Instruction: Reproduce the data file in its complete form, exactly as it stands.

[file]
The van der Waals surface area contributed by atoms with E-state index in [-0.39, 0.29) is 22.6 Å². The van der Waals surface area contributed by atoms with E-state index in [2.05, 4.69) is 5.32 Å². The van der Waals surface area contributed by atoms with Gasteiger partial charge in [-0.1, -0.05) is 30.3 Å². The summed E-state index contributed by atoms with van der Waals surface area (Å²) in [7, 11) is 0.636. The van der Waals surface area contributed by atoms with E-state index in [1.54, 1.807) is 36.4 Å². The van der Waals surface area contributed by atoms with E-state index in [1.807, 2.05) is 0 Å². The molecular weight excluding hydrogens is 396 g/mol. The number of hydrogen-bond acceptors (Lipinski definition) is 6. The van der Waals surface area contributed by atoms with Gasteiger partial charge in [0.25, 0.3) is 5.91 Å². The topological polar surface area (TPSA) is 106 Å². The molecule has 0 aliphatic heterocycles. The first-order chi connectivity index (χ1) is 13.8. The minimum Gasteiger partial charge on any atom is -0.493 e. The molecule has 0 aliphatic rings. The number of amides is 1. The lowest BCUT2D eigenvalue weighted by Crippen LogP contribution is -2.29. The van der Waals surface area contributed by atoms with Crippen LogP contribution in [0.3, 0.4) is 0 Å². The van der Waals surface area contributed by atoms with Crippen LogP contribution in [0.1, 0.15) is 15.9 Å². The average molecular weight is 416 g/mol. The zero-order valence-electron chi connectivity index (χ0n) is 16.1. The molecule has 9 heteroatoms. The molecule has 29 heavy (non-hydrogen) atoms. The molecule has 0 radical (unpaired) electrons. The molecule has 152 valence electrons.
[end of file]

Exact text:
The van der Waals surface area contributed by atoms with E-state index in [-0.39, 0.29) is 22.6 Å². The van der Waals surface area contributed by atoms with E-state index in [2.05, 4.69) is 5.32 Å². The van der Waals surface area contributed by atoms with Gasteiger partial charge in [-0.1, -0.05) is 30.3 Å². The summed E-state index contributed by atoms with van der Waals surface area (Å²) in [7, 11) is 0.636. The van der Waals surface area contributed by atoms with E-state index in [1.54, 1.807) is 36.4 Å². The van der Waals surface area contributed by atoms with E-state index in [1.807, 2.05) is 0 Å². The molecular weight excluding hydrogens is 396 g/mol. The number of hydrogen-bond acceptors (Lipinski definition) is 6. The van der Waals surface area contributed by atoms with Gasteiger partial charge in [0.25, 0.3) is 5.91 Å². The topological polar surface area (TPSA) is 106 Å². The molecule has 0 aliphatic heterocycles. The first-order chi connectivity index (χ1) is 13.8. The minimum Gasteiger partial charge on any atom is -0.493 e. The molecule has 0 aliphatic rings. The number of amides is 1. The lowest BCUT2D eigenvalue weighted by Crippen LogP contribution is -2.29. The van der Waals surface area contributed by atoms with Crippen LogP contribution in [0.3, 0.4) is 0 Å². The van der Waals surface area contributed by atoms with Crippen LogP contribution in [0.1, 0.15) is 15.9 Å². The average molecular weight is 416 g/mol. The zero-order valence-electron chi connectivity index (χ0n) is 16.1. The molecule has 9 heteroatoms. The molecule has 29 heavy (non-hydrogen) atoms. The molecule has 0 radical (unpaired) electrons. The molecule has 152 valence electrons.